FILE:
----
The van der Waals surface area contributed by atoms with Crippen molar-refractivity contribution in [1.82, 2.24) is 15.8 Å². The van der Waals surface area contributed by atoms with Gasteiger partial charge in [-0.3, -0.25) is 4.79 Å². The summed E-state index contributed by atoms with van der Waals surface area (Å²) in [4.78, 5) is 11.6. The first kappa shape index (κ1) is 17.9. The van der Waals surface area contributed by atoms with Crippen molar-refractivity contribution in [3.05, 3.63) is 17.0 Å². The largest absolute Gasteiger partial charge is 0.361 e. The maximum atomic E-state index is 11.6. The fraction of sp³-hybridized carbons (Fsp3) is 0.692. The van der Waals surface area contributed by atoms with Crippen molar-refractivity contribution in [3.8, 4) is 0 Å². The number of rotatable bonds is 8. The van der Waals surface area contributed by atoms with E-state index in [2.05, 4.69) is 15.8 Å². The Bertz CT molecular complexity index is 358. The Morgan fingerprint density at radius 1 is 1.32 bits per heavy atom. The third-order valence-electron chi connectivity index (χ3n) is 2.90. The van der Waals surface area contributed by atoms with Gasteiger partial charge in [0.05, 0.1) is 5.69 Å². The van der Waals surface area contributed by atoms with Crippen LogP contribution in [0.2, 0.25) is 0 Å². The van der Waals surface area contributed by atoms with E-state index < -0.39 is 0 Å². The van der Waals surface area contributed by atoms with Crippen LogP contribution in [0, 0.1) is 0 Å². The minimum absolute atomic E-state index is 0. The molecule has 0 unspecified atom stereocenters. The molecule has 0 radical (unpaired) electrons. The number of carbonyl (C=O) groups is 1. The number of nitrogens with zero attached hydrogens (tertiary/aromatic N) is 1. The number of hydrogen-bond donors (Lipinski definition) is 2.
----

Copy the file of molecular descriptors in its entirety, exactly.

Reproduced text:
The van der Waals surface area contributed by atoms with Crippen molar-refractivity contribution in [1.82, 2.24) is 15.8 Å². The van der Waals surface area contributed by atoms with Gasteiger partial charge in [-0.3, -0.25) is 4.79 Å². The summed E-state index contributed by atoms with van der Waals surface area (Å²) in [4.78, 5) is 11.6. The first kappa shape index (κ1) is 17.9. The van der Waals surface area contributed by atoms with Crippen molar-refractivity contribution in [3.05, 3.63) is 17.0 Å². The largest absolute Gasteiger partial charge is 0.361 e. The maximum atomic E-state index is 11.6. The fraction of sp³-hybridized carbons (Fsp3) is 0.692. The van der Waals surface area contributed by atoms with Crippen molar-refractivity contribution in [3.8, 4) is 0 Å². The number of rotatable bonds is 8. The van der Waals surface area contributed by atoms with E-state index in [2.05, 4.69) is 15.8 Å². The Bertz CT molecular complexity index is 358. The Morgan fingerprint density at radius 1 is 1.32 bits per heavy atom. The third-order valence-electron chi connectivity index (χ3n) is 2.90. The van der Waals surface area contributed by atoms with Gasteiger partial charge in [0.05, 0.1) is 5.69 Å². The van der Waals surface area contributed by atoms with Crippen LogP contribution in [0.2, 0.25) is 0 Å². The van der Waals surface area contributed by atoms with E-state index < -0.39 is 0 Å². The van der Waals surface area contributed by atoms with Crippen LogP contribution in [0, 0.1) is 0 Å². The minimum absolute atomic E-state index is 0. The molecule has 0 unspecified atom stereocenters. The molecule has 0 radical (unpaired) electrons. The number of carbonyl (C=O) groups is 1. The number of nitrogens with zero attached hydrogens (tertiary/aromatic N) is 1. The number of hydrogen-bond donors (Lipinski definition) is 2.